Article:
Opinion: Were Covid-19 lockdowns a mistake?

Editor’s Note: Kent Sepkowitz is a physician and infectious disease expert at Memorial Sloan Kettering Cancer Center in New York. The views expressed in this commentary are his own. View more opinion on CNN.

As the clear and present danger of the Covid-19 pandemic begins to fade, discussions and judgments have been swirling as to whether the various battlefield public health decisions to confront the crisis were effective.

Dr. Kent Sepkowitz - CNN
Dr. Kent Sepkowitz - CNN

Earlier this year, an analysis of the efficacy of wearing a mask caused such an uproar that the estimable Cochrane Review issued a very unusual statement to clarify just what the article said (the study limitations were too great to conclude much) and didn’t say (masks don’t work, full stop).

More recently, a British government inquiry into the country’s day-to-day pandemic management has suggested that decisions (“over-confidence and lack of planning”) and attitude (“misogyny and lack of humanity in the government’s response”) were sorely lacking.

And now, business reporters Bethany McLean and Joe Nocera have published a book, “The Big Fail,” excerpted in a New York Magazine article headlined: “Covid Lockdowns were a Giant Experiment. It was a Failure.” (Full disclosure: I have read only the magazine excerpt, not the full book.) Given this provocative title, it is unsurprising to find a withering assessment of the lockdowns used in the US and many other countries as a means to control Covid-19.

The authors make some good points: The lockdown dislocated students from schools and customers from places of business. Medical care was delayed for some (though needed surgeries continued when hospital beds were available). And, most dramatically, young students lost the educational and social advantage of a physical classroom. (As for the students, by some accounts, the academic impact seems to have been transient.)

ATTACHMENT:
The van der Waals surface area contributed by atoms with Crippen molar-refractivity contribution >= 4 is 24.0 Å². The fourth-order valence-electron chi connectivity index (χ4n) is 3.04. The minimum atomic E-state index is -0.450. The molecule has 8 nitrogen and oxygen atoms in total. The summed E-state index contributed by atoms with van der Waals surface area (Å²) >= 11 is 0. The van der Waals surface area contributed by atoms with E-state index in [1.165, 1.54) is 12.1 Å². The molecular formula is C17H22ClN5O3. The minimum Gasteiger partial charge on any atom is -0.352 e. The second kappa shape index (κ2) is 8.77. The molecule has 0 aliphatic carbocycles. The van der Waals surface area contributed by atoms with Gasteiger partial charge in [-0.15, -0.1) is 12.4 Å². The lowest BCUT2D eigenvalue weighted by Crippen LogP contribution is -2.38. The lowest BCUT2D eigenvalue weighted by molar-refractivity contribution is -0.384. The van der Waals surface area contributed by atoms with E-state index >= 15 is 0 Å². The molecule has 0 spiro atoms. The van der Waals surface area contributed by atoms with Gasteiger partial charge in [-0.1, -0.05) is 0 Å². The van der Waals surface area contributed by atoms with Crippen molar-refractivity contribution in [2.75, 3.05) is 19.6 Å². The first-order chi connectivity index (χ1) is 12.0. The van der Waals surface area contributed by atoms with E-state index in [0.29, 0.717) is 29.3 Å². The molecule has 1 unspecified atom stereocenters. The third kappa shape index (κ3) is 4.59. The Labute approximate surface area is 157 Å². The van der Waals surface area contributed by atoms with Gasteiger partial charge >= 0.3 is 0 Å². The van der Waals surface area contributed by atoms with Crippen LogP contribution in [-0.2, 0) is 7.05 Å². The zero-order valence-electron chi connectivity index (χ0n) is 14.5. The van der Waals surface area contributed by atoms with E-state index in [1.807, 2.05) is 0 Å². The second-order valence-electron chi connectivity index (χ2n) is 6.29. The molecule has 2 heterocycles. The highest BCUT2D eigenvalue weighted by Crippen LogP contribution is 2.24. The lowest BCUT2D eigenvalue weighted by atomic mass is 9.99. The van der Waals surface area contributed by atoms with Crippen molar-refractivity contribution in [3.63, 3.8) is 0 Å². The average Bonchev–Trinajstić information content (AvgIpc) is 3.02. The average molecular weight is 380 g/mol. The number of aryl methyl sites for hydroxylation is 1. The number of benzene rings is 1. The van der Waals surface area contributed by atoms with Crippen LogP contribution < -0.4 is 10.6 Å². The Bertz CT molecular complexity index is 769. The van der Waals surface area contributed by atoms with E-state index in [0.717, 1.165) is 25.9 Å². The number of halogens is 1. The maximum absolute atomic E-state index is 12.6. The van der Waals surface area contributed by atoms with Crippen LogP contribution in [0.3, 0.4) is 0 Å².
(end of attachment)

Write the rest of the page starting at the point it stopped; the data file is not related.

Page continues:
They summarize the issue this way: “Did the many social, economic, and medical downsides make [lockdowns], in the aggregate, not worth whatever short-term benefits they might yield?” Their answer is a loud “no.”

To which I, having read the same dozens of primary articles they did, say: You bet it was worth it.

Yes, lockdown was a blunt instrument that caused a great deal of collateral damage. The difference between my view and theirs, I think, is that they consider the lockdown a single activity stretched across the entire pandemic; in contrast, I would distinguish the initial lockdown, which was crucial, from the off-and-on lockdowns as therapies, vaccines and overall care improved. There is an argument to be made that these were not anywhere near as effective.

In other words, I consider the “short-term benefits” to be absolutely critical in allowing the medical world to steady itself and gain a much firmer grasp of the task at hand. One only had to work in health care in New York City to see the difference between early 2020, when the explosion of cases overwhelmed the city, versus later in 2020 when an effective therapy had been identified, supplies and diagnostic testing had been greatly improved (though still completely inadequate) and the makeshift ICUs and emergency rooms had been set in place.

It was still a nightmare to be sure, but it was a vastly more organized nightmare.

The “short-term benefits” at the start of the pandemic are simple to characterize: Every infection that was delayed due to the lockdowns was a day to the good, a day closer to the release of the mRNA vaccines in December 2020, a less-hectic day for the health care workers, a day for clinical trials to mature. Therefore, the authors’ statement that lockdowns “were a mistake that should not be repeated” because they had no “purpose other than keeping hospitals from being overrun in the short-term” is to me a fundamental misunderstanding of the day-to-day work that was being done.